NEW YORK • Some of the most impassioned vocals on Mind Of Mine, the solo debut of the One Direction dissident Zayn Malik, come on a modest mid-album interlude called Flower.
The producer Malay plays a gentle folk-influenced guitar figure and Malik exhales deeply atop it and then begins singing with deeply centred but controlled fervour, "Until the flower of this love has blossomed/Until this heart is at peace." Then, three times, he pleads: "Give me your heart."
Flower is the most plainly besotted song on this album. It is also sung in Urdu, the native language of Malik's father. (The lyrics above are a rough translation.)
That Malik has inserted a 104second Urdu love song into the middle of his album of sweaty, smooth R&B is a wink and also a feint - a quick, restrained nod to those in the know, who have been following him for years, that he has not forgotten his past as a Muslim R&Binclined singer trying to operate with dignity in the unforgiving, often choppy waters of pop's mainstream.
From 2010 to last year, he was part of the borg that was One Direction, perhaps the first post-modern boyband, but not one so disruptive that it allowed Malik to breathe. He was the band's only non-white member - his father is of Pakistani descent - and also the one with the most evident interest in breaking loose from the group's relentless big-tent pop.
Mind Of Mine (RCA), released last Friday, shows a singer eager to reclaim the parts of himself that five years in the pop klieg lights forced into the shadows.
What is most striking about it is Malik's vocal cool. He is a loose singer who achieves a lot without much power.
ON PILLOWTALK, Mind Of Mine's first full song and first single, which debuted at No. 1 on the Billboard Hot 100 last month
One Direction were always far more of a social proposition than a musical one. The group's selling point was their rambunctiousness and how the members were ill equipped for traditional choreographed boyband manoeuvres. Often the members looked lost onstage - in Malik's case, sometimes the sentiment verged closer to frustration. (His hostility to boyband cheer dated back to the X Factor auditions that brought One Direction together, when he walked out of a dance choreography session.)
Along with Harry Styles, Malik was the most signature voice in the group, but it was deployed only in short bursts. Any difference he wanted to display musically was sandpapered down. Nevertheless, thanks to One Direction's huge success, he became one of the most visible pop stars of Asian descent working outside Asia.
Sometimes he embraced it - he speaks Urdu and a short clip of him saying "I love you" in Urdu early in his One Direction years has almost half a million views on YouTube. And in 2014, he tweeted "#FreePalestine", a young celebrity testing the political waters. But that tweet was met with death threats and he has been more or less silent since then.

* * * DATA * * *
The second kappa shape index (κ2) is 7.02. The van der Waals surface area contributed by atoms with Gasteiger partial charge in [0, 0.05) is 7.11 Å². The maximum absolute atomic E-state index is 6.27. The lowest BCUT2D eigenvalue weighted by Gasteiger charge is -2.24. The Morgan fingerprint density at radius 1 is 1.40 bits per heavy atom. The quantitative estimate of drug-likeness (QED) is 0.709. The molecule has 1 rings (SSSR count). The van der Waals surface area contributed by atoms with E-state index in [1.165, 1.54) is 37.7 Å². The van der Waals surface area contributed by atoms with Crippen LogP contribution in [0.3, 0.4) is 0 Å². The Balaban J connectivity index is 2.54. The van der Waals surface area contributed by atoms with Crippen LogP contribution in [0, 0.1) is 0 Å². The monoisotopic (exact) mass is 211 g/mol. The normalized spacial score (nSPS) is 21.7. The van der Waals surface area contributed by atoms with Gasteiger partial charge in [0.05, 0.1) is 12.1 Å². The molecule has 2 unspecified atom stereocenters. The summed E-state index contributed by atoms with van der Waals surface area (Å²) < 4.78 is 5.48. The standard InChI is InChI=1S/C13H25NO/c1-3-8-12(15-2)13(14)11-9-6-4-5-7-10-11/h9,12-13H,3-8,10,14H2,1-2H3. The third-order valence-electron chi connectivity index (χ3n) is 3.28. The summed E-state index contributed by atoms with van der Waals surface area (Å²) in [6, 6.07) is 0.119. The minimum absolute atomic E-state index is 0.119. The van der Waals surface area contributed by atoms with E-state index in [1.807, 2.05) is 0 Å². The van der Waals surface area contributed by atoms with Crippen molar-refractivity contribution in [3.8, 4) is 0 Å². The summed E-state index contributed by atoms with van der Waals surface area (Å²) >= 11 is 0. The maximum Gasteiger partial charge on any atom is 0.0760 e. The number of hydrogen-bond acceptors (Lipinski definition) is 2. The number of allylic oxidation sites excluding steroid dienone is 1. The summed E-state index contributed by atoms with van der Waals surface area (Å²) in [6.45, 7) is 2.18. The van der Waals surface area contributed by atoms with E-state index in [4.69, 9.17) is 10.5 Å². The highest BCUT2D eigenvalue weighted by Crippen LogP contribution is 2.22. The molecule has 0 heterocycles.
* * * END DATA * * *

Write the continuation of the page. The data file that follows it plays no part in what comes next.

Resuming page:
Even when he won the award for outstanding achievement in music at the Asian Awards last year, he did not use his speech for anything more revealing than to thank his parents "for making me Asian and for allowing me to have some sort of effect on the Asian community". In interviews, when asked about his heritage or about being Muslim, he swats the questions away, in some combination of superstar cool and extreme pragmatism: He has a pulpit, but he does not seem eager to use it.
Mind Of Mine is, in part, a contemporary R&B album. But there is also a familiar British restraint to Malik's soul music: His singing is more certain than ever, but it has largely soft edges and often it is buried somewhat low in the mix as if it were of secondary importance to the sound. Which perhaps it is, because Mind Of Mine is also, quietly, the product of someone fluent in pop mechanics.
All that comes into play on Pillowtalk, the album's first full song and first single, which debuted at No. 1 on the Billboard Hot 100 last month. It is purposefully grand, with swelling rock-friendly production. What is most striking about it is Malik's vocal cool. He is a loose singer who achieves a lot without much power.
The last time he was heard outside of the context of One Direction was in 2010, in his X Factor audition and in a handful of amateur videos that still survive online. In them, he is young. His voice is feeble. But his instincts are clear: He is a teenager obsessed with sweet R&B - songs such as Mario's Let Me Love You, Chris Brown's With You and Ne-Yo's So Sick.
Back then, he did not have the power or the subtlety to invest those performances with real authority, but a side benefit of five years of pop megafame is the P90X workout it affords your voice.
So he must have been thrilled at the opportunity to appear on the remix of Brown's recent vibrant single Back To Sleep, which also features Usher - an invitation into the elite fraternity after years peering in from the outside. (Brown and Malik share a record label.) He does not waste the moment. This is his crispest singing, hungrier than anything on his album.
He starts out cool and reserved, then begins smearing out words with swagger: "Letsss notttt gettttt emotionalllll/Let's be who we arrrrrrre." A couple of lines later, he is cramming syllables together: "Knowitsbeen a long day, itsbouttobe a long night." In places, he deploys a touch of melisma - not as much as Brown or Usher, but more in one verse than in perhaps all of the One Direction catalogue.
This performance showcases Malik the bedroom R&B singer in a way that nothing on Mind Of Mine quite does. He sounds cocksure, unburdened.
NEW YORK TIMES